Bode Buckley is a manager in the Technical Committee Operations
by Bode Buckley
A standards development meetings success can depend on your preparation.
Bode Buckley gives some helpful tips to keep your head above water.
THE KEY TO RUNNING A SUCCESSFUL MEETING is preparation. Because
most ASTM committees only meet face to face twice a year, it is
especially important to make the most of the short time together.
The best way to accomplish this is for both the chairman and the
attendees to come to the meeting well prepared. There are a few
simple steps that the chairman can take to ensure this preparation.
Step 1: Contact the Negative Voters
To expedite the resolution of negatives, all negative voters and
commenters should be contacted as the negatives and comments are
received. This one-on-one communication provides the opportunity
to establish a common ground, which may result in the negatives
withdrawal. The communication may also provide a better understanding
of what changes would be required in order to satisfy the concerns
of the negative voter.
Chairmen should confirm that they have received all of the negatives
and comments from ASTM by checking the ballot closing report.
This information is sent to both the subcommittee chairman and
technical contacts along with copies of the negatives and comments.
Chairmen should anticipate the procedures they will follow to
resolve the negatives. If the chairman is unsure about the policies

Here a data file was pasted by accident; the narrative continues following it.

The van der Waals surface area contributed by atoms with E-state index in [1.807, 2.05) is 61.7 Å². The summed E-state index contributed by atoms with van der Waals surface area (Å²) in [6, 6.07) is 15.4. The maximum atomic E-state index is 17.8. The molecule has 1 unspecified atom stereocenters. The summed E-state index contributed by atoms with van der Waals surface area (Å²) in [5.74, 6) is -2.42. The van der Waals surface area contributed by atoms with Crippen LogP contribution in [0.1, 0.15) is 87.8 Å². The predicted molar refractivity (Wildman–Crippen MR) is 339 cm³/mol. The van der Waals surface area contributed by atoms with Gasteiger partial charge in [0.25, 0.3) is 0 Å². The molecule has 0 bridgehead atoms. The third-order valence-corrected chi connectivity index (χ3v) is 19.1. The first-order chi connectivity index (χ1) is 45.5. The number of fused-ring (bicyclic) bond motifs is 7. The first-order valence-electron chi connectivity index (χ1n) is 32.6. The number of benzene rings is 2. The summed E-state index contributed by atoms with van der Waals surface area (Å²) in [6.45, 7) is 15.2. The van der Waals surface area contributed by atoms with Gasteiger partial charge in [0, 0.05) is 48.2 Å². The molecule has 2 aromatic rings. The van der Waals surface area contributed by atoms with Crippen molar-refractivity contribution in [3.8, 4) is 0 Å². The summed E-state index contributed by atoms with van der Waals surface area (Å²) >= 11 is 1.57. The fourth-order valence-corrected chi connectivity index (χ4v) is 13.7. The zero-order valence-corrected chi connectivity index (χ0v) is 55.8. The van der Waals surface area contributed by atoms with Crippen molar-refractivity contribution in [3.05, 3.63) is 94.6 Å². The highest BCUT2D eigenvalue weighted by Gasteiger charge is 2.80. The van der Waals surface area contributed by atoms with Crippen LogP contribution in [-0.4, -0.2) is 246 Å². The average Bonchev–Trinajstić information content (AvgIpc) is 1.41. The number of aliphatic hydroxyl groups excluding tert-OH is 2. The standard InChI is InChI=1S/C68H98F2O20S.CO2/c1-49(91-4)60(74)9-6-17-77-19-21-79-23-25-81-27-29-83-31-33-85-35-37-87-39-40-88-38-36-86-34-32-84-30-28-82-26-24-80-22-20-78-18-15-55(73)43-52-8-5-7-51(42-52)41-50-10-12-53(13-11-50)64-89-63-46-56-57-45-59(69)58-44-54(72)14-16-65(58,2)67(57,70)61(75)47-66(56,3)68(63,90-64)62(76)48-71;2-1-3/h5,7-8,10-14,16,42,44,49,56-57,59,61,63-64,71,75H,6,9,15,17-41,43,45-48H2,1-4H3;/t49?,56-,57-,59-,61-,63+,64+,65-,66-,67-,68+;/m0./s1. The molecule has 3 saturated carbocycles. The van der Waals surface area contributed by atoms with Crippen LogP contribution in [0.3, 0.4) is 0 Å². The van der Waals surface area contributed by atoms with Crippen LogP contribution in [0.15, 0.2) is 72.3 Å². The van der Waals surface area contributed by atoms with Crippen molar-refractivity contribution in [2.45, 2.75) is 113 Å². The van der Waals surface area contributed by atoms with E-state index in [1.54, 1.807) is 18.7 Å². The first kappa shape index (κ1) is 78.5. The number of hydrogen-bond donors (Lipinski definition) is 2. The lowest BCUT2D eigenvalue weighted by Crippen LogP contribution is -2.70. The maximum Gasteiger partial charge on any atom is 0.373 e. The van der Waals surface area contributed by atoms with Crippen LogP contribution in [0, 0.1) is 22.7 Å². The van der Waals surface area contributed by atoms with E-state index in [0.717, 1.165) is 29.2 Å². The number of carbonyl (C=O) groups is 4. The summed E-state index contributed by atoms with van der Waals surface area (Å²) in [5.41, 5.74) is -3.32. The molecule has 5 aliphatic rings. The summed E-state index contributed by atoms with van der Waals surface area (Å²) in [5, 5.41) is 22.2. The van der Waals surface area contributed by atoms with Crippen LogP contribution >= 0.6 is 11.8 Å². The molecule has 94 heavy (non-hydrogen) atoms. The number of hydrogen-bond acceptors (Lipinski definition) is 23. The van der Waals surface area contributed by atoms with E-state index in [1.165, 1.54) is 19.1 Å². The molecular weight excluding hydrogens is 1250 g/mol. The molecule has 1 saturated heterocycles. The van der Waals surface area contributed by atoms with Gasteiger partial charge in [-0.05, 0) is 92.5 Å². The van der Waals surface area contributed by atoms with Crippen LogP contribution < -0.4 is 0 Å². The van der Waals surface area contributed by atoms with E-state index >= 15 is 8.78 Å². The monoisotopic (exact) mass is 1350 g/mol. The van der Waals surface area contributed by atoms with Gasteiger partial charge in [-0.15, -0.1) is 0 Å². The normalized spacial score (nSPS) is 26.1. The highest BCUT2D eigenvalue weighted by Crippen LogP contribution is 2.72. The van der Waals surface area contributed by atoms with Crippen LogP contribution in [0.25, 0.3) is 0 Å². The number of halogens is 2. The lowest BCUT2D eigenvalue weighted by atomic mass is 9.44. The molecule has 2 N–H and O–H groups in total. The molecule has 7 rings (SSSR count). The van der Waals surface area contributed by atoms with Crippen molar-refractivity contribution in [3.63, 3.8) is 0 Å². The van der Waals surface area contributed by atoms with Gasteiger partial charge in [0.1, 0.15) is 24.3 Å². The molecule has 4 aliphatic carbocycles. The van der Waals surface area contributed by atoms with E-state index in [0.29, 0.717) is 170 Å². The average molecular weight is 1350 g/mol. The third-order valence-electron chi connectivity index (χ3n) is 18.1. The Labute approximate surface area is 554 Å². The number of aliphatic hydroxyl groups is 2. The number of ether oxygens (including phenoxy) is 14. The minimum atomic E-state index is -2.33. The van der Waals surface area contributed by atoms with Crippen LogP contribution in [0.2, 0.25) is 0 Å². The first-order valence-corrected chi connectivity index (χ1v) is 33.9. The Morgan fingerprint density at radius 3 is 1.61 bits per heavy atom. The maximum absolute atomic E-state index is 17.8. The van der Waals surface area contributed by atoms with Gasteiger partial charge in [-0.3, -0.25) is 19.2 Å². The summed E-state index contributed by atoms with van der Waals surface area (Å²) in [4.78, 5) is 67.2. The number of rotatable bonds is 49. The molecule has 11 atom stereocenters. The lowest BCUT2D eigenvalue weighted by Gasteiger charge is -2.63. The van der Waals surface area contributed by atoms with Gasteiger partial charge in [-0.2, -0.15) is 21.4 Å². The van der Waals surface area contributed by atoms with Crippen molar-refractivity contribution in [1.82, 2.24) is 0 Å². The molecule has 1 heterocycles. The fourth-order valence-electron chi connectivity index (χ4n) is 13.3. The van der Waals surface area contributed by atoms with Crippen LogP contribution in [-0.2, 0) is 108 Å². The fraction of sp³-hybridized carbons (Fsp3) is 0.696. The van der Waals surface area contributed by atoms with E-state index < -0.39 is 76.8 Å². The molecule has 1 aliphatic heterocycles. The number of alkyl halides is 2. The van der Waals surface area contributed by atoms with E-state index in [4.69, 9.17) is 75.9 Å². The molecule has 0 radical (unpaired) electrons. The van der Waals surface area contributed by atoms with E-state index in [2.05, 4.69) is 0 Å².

and procedures that might be involved, the staff manager should
Step 2: Follow Up with Everyone Who Had a Job to Do
Six weeks before a meeting the chairman should review the minutes
from the last meeting and make a list of all of the action items
from that meeting. To be sure that progress is being made on each
of these items, the chairman should touch base with all of the
task group chairmen with a simple phone call or an e-mail. This
Finding out where each task group stands;
Ensuring that the task group chairman has copies of the appropriate
negatives and comments; and
Determining what action needs to be taken at the next meeting.
This follow-up may also serve as a reminder to the task group
chairman to get the job done.
Step 3: Create an Information-Full Agenda for Mailing
The agenda prepares the meeting attendees to discuss the issues
that will be resolved at a meeting. An agenda with little substance
does not adequately prepare the participants. An information
full agenda will:
Identify the topic;
Provide background information about the item; and
Identify what action the committee needs to take.
An example of an information-full agenda is found in Figure
1. Note that each topic is clearly identified, including who will
be reporting on the item and the amount of time that will be allotted
for its discussion.
The second important part of this agenda is that it gives background
information for each item. Quantity of information should not
be confused with quality. Particularly for items that are complex
or controversial, the clearer the information presented the better.
For example, in some instances a summary of the issues contained
in a negative vote may be more helpful than attaching actual copies
of the negatives. This is especially true when there are sections
of the negative that have already been withdrawn or when the same
concern is raised in multiple negatives.
Finally, the agenda identifies a goal statement. Specifically,
this is what action the committee needs to take at the meeting.
This could include anything from Determine the resolution of
a negative to Determine if a task group is necessary to research
If a chairman is not able to attend a meeting, he or she should
still prepare along these lines (as well as secure a substitute
to chair the meeting). Being prepared can insure a successful
meeting no matter who is present or how daunting the tasks that
lie before the participants. //
Look for Part II: During the Meeting in the April SN.